There are other tools sharpdevelop (for window) and monodevelop (all platforms) - but they are somewhat lacking. Sharp develop seems to slow down dramatically on large projects or WPF projects. Monodevelop seems to lag sharp develop in features and maturity.
GUI toolkits for dotnet are hit-and-miss. GTK# has the most traction and is cross platform - the documentation was lacking last time I looked. But, if you have a GTK background it may be a non-issue. Wx and QT bindings exist but I believe development has slowed down/stalled. Of course, there are OS X, android and iOS bindings that ximian sells. Unless you have a large existing c# code base it probably doesn't make sense to use them for greenfield development.
Server-side is where I think mono actually does shine a bit. Although you need to move out of the standard NetFX stack (i.e. WCF) to other open source libraries (i.e., ServiceStack). ASP.NET and MVC do run on mono - there are tutorials to deploy against apache or nginx.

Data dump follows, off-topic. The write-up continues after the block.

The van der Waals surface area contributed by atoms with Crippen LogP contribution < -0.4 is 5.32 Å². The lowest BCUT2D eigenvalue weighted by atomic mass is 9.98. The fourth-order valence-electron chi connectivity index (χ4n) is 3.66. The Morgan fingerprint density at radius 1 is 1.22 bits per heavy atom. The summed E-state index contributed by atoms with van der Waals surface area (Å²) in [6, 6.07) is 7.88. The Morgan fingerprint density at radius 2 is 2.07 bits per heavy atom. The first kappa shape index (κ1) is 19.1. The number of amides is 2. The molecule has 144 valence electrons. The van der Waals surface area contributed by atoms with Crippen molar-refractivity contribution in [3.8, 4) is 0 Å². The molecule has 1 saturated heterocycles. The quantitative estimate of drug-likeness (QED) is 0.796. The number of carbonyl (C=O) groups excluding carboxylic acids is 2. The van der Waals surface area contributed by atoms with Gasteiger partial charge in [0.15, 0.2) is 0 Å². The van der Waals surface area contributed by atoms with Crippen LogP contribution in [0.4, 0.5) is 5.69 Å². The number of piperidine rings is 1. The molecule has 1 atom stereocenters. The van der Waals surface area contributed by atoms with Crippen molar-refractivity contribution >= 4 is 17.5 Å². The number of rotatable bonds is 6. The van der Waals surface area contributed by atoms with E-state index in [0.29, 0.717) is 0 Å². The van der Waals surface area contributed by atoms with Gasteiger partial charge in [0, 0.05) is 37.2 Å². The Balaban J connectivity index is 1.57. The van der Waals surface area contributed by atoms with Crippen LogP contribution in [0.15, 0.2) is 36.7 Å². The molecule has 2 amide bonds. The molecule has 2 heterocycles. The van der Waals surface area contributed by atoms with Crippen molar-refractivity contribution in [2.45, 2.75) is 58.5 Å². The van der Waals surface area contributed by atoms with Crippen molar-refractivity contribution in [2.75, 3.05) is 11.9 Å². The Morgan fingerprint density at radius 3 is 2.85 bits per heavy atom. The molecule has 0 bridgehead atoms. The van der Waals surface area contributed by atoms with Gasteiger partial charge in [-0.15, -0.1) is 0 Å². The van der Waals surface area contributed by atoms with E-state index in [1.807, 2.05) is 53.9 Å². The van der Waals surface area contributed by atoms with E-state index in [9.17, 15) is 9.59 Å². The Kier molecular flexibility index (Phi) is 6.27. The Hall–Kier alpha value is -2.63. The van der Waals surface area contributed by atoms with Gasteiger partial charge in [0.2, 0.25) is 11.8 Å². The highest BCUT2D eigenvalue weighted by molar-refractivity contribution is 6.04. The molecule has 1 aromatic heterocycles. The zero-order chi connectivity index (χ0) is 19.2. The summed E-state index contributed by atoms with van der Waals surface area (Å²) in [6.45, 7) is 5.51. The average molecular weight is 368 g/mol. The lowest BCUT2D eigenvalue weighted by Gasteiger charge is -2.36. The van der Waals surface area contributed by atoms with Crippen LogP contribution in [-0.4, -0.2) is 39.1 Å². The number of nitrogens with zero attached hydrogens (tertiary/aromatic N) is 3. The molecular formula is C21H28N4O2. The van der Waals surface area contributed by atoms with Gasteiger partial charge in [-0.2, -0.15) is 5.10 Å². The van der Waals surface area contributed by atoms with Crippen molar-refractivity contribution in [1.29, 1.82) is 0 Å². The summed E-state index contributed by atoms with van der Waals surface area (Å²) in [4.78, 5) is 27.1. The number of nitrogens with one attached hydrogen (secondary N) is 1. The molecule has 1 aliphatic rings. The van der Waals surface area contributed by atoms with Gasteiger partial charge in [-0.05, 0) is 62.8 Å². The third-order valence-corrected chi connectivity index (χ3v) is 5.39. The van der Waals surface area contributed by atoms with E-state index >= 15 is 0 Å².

As you can imagine there is some lag between mono and microsoft dotnet framework (see http://www.mono-project.com/Compatibility). The gist of it mono tries and succeeds keeping up with the framework but there are large holes with respect to .NET 3.0 (WWF, WCF, WPF). There was a silverlight plugin (moonlight) but much like silverlight new development has stopped.
On the server, typically mono is chosen because mono on linux is much cheaper than azure, or windows hosting (AWS, etc) therefore you trading slightly more development and setup effort for cheaper run-time costs.
For the phone/tablet market, you are doing the opposite trading money (monotouch licenses) to save development time and learning a new platform.
On the desktop, I think the value proposition is much less well defined. It depends alot of the mix of clients you are supporting.